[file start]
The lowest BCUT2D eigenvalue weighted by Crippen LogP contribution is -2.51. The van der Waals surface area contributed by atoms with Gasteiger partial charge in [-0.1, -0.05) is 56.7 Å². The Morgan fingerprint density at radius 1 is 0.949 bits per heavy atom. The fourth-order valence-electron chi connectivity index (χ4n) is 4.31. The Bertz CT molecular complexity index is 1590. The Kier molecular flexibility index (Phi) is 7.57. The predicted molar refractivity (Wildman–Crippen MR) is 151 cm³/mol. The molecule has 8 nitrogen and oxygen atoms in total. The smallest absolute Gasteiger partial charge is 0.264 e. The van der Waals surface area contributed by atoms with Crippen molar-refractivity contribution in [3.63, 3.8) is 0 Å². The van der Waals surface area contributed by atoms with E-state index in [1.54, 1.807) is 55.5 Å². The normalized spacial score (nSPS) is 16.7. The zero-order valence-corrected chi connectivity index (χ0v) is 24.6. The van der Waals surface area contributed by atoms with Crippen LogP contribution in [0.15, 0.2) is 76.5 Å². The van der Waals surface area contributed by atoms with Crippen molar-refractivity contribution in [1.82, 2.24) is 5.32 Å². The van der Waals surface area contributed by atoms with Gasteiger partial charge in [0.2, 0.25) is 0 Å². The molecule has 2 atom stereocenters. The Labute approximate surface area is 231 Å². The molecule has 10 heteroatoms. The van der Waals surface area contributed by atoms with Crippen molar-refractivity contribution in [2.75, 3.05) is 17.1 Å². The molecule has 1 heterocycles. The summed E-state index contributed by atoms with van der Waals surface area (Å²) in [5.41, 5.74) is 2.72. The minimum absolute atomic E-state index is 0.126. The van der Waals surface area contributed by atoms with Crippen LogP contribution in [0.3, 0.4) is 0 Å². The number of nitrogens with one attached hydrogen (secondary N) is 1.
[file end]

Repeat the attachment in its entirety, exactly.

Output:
The lowest BCUT2D eigenvalue weighted by Crippen LogP contribution is -2.51. The van der Waals surface area contributed by atoms with Gasteiger partial charge in [-0.1, -0.05) is 56.7 Å². The Morgan fingerprint density at radius 1 is 0.949 bits per heavy atom. The fourth-order valence-electron chi connectivity index (χ4n) is 4.31. The Bertz CT molecular complexity index is 1590. The Kier molecular flexibility index (Phi) is 7.57. The predicted molar refractivity (Wildman–Crippen MR) is 151 cm³/mol. The molecule has 8 nitrogen and oxygen atoms in total. The smallest absolute Gasteiger partial charge is 0.264 e. The van der Waals surface area contributed by atoms with Crippen molar-refractivity contribution in [3.63, 3.8) is 0 Å². The van der Waals surface area contributed by atoms with E-state index in [1.54, 1.807) is 55.5 Å². The normalized spacial score (nSPS) is 16.7. The zero-order valence-corrected chi connectivity index (χ0v) is 24.6. The van der Waals surface area contributed by atoms with Crippen LogP contribution in [0.15, 0.2) is 76.5 Å². The van der Waals surface area contributed by atoms with Crippen molar-refractivity contribution in [1.82, 2.24) is 5.32 Å². The van der Waals surface area contributed by atoms with Gasteiger partial charge in [0.2, 0.25) is 0 Å². The molecule has 2 atom stereocenters. The Labute approximate surface area is 231 Å². The molecule has 10 heteroatoms. The van der Waals surface area contributed by atoms with Crippen molar-refractivity contribution in [2.75, 3.05) is 17.1 Å². The molecule has 1 heterocycles. The summed E-state index contributed by atoms with van der Waals surface area (Å²) in [5.41, 5.74) is 2.72. The minimum absolute atomic E-state index is 0.126. The van der Waals surface area contributed by atoms with Crippen LogP contribution in [0.3, 0.4) is 0 Å². The number of nitrogens with one attached hydrogen (secondary N) is 1.